A bill that would free doctors participating in direct primary care (DPC) services from state insurance regulations is under consideration in the Florida House of Representatives.
House Bill 37 (HB 37), sponsored by state Rep. Daniel Burgess (R-Zephyrhills), would exempt DPC providers from insurance regulations.
Instead of billing insurance companies or the government for patients’ health care, doctors providing DPC enter into direct agreements with patients, charging a regularly scheduled fee and listing procedure prices up front.
The state House Health and Human Services Committee approved HB 37 in November. The Florida House’s 2018 session began on January 9.
Cost Flexibility for Patients
Sal Nuzzo, vice president of policy at the James Madison Institute, says DPC gives doctors and patients authority over pricing.
“Direct primary care is a contractual relationship between a patient and their primary care physician, under which the physician agrees to provide a basket of traditional health care services for a flat monthly fee,” Nuzzo said. “By separating this contract from the traditional definition of insurance, health care providers and patients are in the driver’s seat on the cost of primary care.”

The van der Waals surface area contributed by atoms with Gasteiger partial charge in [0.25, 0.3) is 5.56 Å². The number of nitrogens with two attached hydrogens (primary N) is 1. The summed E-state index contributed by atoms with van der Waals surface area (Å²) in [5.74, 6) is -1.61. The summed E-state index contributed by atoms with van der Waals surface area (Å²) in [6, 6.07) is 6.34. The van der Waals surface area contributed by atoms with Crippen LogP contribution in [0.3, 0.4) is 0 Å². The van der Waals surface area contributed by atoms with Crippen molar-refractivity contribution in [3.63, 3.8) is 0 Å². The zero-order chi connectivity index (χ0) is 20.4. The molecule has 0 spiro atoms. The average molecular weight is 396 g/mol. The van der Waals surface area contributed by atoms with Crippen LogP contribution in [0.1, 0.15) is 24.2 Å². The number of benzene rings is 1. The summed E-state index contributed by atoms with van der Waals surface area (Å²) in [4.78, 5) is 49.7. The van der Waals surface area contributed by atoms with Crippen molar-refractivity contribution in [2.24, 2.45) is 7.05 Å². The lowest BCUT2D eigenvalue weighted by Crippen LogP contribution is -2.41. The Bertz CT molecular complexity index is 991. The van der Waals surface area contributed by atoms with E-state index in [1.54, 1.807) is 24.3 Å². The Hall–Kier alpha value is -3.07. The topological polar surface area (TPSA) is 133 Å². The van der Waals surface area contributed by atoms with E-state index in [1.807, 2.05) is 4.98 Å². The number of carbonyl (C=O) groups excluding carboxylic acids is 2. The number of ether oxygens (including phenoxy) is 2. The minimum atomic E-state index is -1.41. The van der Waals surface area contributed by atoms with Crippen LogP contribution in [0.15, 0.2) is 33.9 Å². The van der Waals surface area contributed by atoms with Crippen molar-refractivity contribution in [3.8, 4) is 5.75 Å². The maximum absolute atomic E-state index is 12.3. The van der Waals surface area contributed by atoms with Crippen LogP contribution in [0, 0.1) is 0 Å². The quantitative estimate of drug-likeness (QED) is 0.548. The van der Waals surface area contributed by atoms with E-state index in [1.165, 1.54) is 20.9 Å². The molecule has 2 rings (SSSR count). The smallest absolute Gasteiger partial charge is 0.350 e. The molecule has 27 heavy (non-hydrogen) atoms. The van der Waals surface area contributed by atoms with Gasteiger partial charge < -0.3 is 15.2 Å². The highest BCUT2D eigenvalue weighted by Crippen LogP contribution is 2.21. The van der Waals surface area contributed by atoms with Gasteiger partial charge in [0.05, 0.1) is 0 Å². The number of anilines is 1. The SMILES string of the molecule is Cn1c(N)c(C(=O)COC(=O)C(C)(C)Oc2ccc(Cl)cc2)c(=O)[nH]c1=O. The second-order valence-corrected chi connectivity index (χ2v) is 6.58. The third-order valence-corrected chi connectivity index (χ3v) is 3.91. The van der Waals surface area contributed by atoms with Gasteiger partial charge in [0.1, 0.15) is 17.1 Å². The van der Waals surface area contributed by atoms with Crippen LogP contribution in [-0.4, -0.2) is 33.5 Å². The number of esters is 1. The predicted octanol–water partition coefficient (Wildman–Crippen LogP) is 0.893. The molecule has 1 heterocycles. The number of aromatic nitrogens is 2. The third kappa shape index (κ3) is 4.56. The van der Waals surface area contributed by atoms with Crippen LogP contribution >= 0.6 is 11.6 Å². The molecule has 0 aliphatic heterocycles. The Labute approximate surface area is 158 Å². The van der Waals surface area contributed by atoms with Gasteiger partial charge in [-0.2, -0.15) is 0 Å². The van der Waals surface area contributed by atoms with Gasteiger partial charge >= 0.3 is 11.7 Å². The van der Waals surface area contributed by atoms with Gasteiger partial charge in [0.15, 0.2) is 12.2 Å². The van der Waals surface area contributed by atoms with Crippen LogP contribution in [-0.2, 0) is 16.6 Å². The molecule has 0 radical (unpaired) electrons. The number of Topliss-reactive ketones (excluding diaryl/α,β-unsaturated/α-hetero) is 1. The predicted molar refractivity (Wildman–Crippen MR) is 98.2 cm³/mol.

Expanding Health Care Options
Nuzzo says the bill will give patients more choices for health care.
“Enabling direct primary care to continue to function as it was intended, as an alternative to insurance, will enable more DPC practices to expand in the state and give patients and doctors something sorely needed: choice,” Nuzzo said.
‘Cuts Out the Middleman’
Burgess says DPC removes third-party insurance companies from the doctor-patient relationship.
“This type of relationship cuts out the middleman—the insurance company—and lets the patient and their doctor have a one-on-one relationship,” Burgess told Budget & Tax News.
Burgess says DPC helps doctors reduce costs.
“The great thing about direct primary care is that not only does it help restore the relationship between the patient and their doctor, but it is also much cheaper for the patient than a traditional arrangement,” Burgess said. “If we truly want to expand access to quality health care and lower the cost of health care, which is a goal shared by people on all sides of the health care debate, then we need to allow for DPC, and other arrangements like it, to flourish without government getting in the way.”